Employers Where an employee opts to stay in KiwSaver, or to join it and make contributions, a compulsory employer matching contribution will be phased in over four years starting at one per cent in 2008/09. This will match the minimum employee contribution of four per cent by 2011/12. Employers will be reimbursed for the cost of matching contributions by the government through a new tax credit capped at $20 per week per worker (about $1,040 per worker per year), and their contributions will also remain tax free under amendments introduced last year.

“I am confident the enhanced KiwiSaver scheme will improve our saving record and help us achieve higher sustainable economic growth,” said Dr Cullen.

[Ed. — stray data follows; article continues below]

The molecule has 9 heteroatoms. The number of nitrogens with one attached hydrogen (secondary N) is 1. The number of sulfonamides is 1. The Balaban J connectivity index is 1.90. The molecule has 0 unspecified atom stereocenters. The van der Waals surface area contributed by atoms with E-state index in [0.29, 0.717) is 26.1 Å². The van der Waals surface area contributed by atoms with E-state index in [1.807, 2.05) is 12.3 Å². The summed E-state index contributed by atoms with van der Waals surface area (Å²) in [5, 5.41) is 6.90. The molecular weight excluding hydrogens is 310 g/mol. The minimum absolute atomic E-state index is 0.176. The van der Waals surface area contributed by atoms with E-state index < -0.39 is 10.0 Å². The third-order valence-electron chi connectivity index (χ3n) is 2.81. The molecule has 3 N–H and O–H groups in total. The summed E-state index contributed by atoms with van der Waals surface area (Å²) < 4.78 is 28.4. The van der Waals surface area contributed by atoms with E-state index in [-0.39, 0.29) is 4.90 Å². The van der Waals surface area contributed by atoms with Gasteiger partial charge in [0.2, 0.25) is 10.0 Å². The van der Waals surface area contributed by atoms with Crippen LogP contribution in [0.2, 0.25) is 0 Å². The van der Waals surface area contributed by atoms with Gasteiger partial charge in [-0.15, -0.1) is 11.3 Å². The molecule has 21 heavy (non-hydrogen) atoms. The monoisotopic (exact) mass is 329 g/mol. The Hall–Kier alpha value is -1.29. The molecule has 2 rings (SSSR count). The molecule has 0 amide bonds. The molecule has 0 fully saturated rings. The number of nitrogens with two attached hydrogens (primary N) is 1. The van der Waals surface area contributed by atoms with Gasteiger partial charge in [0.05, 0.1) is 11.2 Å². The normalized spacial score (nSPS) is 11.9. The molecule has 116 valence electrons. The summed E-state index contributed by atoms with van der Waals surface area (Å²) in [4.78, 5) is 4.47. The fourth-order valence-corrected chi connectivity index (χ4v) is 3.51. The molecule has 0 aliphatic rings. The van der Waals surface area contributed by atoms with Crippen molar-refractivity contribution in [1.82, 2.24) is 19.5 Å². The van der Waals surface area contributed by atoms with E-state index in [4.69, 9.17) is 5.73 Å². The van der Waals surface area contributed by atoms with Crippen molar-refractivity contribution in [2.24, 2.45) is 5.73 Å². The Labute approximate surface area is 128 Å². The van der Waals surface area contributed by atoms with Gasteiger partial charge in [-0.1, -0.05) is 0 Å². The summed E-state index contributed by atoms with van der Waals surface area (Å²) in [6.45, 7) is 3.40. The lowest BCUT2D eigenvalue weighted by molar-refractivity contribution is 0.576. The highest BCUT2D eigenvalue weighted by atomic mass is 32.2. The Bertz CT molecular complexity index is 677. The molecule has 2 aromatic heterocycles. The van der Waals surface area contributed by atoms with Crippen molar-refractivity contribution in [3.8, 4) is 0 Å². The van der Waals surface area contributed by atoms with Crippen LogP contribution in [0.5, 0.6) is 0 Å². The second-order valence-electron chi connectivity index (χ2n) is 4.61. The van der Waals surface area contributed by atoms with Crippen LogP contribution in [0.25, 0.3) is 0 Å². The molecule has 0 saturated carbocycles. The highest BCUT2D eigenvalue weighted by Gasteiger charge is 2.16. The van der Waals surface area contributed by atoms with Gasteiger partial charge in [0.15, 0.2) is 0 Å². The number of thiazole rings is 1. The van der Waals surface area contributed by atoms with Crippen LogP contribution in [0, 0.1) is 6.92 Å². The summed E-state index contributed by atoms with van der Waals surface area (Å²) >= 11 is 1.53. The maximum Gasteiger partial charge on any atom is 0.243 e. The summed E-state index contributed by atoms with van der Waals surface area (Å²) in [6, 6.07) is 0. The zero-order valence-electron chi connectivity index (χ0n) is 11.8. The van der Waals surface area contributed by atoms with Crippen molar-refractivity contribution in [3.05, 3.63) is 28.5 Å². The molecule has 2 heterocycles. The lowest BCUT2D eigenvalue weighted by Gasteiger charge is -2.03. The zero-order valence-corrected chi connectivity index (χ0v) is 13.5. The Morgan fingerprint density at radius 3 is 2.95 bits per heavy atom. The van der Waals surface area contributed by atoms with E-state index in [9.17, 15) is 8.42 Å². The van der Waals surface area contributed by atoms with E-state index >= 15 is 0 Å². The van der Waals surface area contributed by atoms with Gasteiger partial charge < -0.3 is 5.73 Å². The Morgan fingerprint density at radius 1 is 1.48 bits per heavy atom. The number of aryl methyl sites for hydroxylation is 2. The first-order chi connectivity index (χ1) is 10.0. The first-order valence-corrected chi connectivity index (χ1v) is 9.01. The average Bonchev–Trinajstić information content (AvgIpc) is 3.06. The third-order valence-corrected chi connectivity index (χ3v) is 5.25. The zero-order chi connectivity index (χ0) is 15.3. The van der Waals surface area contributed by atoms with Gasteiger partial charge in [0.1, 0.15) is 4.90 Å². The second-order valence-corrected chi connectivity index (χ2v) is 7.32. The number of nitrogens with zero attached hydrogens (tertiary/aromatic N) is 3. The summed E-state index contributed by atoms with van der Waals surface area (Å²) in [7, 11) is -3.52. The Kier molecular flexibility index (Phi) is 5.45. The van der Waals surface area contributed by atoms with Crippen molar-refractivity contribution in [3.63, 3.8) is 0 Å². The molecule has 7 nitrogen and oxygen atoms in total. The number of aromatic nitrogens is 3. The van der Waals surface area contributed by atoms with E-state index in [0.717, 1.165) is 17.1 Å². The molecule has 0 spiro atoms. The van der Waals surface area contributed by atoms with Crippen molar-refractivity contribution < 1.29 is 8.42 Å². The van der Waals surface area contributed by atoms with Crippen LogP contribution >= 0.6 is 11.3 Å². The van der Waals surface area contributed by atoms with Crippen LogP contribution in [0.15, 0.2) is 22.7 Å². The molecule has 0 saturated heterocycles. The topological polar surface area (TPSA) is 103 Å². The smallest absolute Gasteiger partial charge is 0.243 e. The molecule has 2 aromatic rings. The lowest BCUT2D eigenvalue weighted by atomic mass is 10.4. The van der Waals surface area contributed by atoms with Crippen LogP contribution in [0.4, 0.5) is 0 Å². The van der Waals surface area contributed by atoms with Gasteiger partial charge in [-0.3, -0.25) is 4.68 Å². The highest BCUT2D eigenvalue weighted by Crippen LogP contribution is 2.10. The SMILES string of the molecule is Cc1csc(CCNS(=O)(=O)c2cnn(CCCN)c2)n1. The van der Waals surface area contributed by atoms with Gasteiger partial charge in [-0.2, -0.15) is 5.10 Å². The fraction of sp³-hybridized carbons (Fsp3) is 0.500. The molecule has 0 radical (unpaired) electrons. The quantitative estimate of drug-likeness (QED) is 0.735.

“The cost to support greater saving will not compromise our fiscal objectives. The KiwiSaver enhancements are projected to cost an additional $303 million in 2007/08, rising to $1.2 billion in 2010/11.

The saving challenge “The OECD recently said household debt in New Zealand had climbed sharply to around 160% of disposable income, higher than most other developed countries. Our official savings rate suggests for every dollar households earn, they spend $1.15 on average. Alternative measures of saving are less negative, but still have an alarming downward trend. A stark reminder of this trend is our persistent current account deficits, currently around 9% of GDP, among the highest in the OECD.

“Owning your own home is important for long term financial security. But it is not the only asset families need. Compared to many developed countries, many of us hold too high a proportion of our assets in housing, reflecting our poor level of savings overall. We need to increase saving in financial assets to sustain our lifestyles in retirement.